Running a restaurant, a club, a bar, is really hard. There is a lot at stake for the owner. You are trying to get loyal customers that will return because you are offering them something special. If you want great food, you hire a great chef. If you want great décor, you hire a great interior decorator. You expect these professionals to do their best at what you are hiring them to do. It needs to be the same with the band. You hire a great band and should expect great music. That should be the end of your expectations for the musicians. The music is another product for the venue to offer, no different from food or beverages. To read the whole article, click HERE.

Sadly, it’s even worse in churches that claim they are followers of Jesus and the Word of God.

Many churches expect, and even demand, that its musicians and singers show up to practice during the week and arrive early before Sunday morning service to practice again; all without pay. But heaven forbid if these same musicians play clubs in their free time to make money to support themselves and their families!

We find by reading Nehemiah chapters 12-13 that Israel had the same problem. At the dedication of the wall of Jerusalem the Levites were brought to Jerusalem to celebrate the dedication with songs of thanksgiving and with the music of cymbals, harps and lyres. (The singers and musicians were also Levites) Later, Nehemiah left Jerusalem to see Artaxerxes, the king of Babylon. But when he returned to Jerusalem he was upset to find out how much had changed.

“I also learned that the portions assigned to the Levites had not been given to them, and that all the Levites and singers responsible for the service had gone back to their own fields.” (Neh. 13:10)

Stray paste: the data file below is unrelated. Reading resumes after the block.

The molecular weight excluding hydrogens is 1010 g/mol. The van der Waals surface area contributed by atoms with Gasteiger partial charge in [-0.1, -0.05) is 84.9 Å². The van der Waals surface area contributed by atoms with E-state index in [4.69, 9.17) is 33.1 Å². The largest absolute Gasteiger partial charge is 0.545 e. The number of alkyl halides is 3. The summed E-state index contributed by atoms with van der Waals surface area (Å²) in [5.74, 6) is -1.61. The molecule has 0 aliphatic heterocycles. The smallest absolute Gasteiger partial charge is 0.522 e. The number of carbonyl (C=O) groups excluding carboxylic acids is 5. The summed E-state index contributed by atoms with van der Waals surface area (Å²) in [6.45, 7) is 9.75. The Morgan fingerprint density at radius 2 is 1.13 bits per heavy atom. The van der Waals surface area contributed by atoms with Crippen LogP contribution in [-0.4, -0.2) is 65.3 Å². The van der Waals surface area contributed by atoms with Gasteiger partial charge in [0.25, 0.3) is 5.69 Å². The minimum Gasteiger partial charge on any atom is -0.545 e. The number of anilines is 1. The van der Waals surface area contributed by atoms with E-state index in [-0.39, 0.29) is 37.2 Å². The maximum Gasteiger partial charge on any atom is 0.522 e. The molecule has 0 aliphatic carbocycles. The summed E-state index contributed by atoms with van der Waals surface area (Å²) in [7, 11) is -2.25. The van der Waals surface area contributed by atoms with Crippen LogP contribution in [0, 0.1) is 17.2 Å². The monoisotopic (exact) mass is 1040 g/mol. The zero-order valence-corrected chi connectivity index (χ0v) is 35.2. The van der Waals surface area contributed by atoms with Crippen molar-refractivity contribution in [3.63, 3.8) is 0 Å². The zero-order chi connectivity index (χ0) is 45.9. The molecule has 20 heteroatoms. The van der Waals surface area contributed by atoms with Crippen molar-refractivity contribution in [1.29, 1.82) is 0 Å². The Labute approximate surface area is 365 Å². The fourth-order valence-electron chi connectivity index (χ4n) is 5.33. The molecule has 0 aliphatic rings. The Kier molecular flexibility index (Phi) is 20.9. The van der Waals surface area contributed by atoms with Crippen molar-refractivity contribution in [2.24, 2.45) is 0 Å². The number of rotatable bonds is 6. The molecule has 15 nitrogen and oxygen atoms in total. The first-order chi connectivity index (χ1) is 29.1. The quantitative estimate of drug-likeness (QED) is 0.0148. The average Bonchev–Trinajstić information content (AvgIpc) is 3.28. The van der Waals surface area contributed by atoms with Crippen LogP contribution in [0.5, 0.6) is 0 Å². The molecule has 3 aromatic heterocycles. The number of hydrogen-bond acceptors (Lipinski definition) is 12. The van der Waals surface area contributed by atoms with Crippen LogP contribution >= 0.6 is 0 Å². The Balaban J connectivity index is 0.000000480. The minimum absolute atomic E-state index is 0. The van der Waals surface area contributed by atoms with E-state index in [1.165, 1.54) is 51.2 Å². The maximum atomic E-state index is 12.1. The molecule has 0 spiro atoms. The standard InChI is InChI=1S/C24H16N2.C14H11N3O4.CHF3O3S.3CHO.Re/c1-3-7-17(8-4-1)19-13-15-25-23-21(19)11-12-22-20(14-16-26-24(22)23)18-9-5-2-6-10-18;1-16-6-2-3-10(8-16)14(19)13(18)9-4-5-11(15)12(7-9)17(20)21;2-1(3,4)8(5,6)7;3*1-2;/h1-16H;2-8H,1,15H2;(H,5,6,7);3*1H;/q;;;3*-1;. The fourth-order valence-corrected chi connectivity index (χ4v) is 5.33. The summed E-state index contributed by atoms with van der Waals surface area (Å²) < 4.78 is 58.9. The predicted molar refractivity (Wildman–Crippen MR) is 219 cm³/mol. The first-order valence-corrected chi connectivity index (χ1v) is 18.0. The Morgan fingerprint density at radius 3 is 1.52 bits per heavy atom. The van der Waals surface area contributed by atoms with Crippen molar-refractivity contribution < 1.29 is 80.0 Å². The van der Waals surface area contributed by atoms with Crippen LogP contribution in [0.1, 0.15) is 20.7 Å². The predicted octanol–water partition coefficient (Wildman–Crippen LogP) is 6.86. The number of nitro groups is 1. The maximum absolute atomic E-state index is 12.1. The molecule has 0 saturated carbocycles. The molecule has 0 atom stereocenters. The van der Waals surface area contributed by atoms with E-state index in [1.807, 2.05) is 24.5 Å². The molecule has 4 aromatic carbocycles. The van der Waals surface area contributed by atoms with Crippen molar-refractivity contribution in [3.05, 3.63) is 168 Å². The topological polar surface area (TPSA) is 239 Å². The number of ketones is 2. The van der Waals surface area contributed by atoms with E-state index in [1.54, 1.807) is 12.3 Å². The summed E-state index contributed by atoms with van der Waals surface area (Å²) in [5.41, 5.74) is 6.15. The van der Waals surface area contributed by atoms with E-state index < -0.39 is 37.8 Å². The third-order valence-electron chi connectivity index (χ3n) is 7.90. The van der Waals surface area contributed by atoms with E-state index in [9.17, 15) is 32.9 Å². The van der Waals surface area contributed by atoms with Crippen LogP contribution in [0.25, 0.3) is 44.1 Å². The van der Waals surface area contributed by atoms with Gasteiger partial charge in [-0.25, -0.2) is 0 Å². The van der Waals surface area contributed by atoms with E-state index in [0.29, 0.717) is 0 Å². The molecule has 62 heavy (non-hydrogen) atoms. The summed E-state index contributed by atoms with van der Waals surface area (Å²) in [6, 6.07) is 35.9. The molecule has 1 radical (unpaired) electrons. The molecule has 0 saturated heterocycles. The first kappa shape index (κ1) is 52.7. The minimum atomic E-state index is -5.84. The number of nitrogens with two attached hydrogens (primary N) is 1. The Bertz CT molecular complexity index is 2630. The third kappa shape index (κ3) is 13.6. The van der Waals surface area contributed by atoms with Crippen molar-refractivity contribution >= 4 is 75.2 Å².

The reason the Levites had gone back to work in their fields is because they had no other way to support themselves; since the portions of the offerings assigned to the Levites had not been given to them.

Is the church today any different? Why are not musicians and singers, who sacrifice so much in worship services, not given a portion of the offerings taken up in the church? And yet when these same musicians go back to their own fields so to speak, and use their talents to support themselves by playing in clubs, they are looked down upon and in some cases, shunned.

While teaching Sunday school in Fort Worth, Willie Nelson was also playing honky-tonk clubs on Saturday nights; when his parishioners demanded he choose between the church and music, he chose the latter. I wonder how many people missed out on hearing the Gospel at that church because Willie Nelson was not allowed to teach.

I have been playing Christian music now for over thirty years and even though many people have told me how much they have been blessed by my ministry, in all that time I have rarely had the opportunity to minister in churches. Why? Because it seems that churches are more interested in bringing in some nationally known Christian recording artist to entertain people, (and bring in more money) than to have local musicians come in and minister to the hearts of people.

I know that I am not alone. There are many talented Christian musicians right in our own backyards. And if we were to give them the opportunity to minister in our churches maybe they wouldn’t need to go outside the church and play in clubs to support themselves.

(editor’s note: I realize that many churches have small congregations and don’t take in much in the way of offerings. But even a portion of a small offering would do well to encourage the Christian musicians in your church)

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Comments
  1. Paul Koski says:

    I like that bit about Willie Nelson. That’s interesting.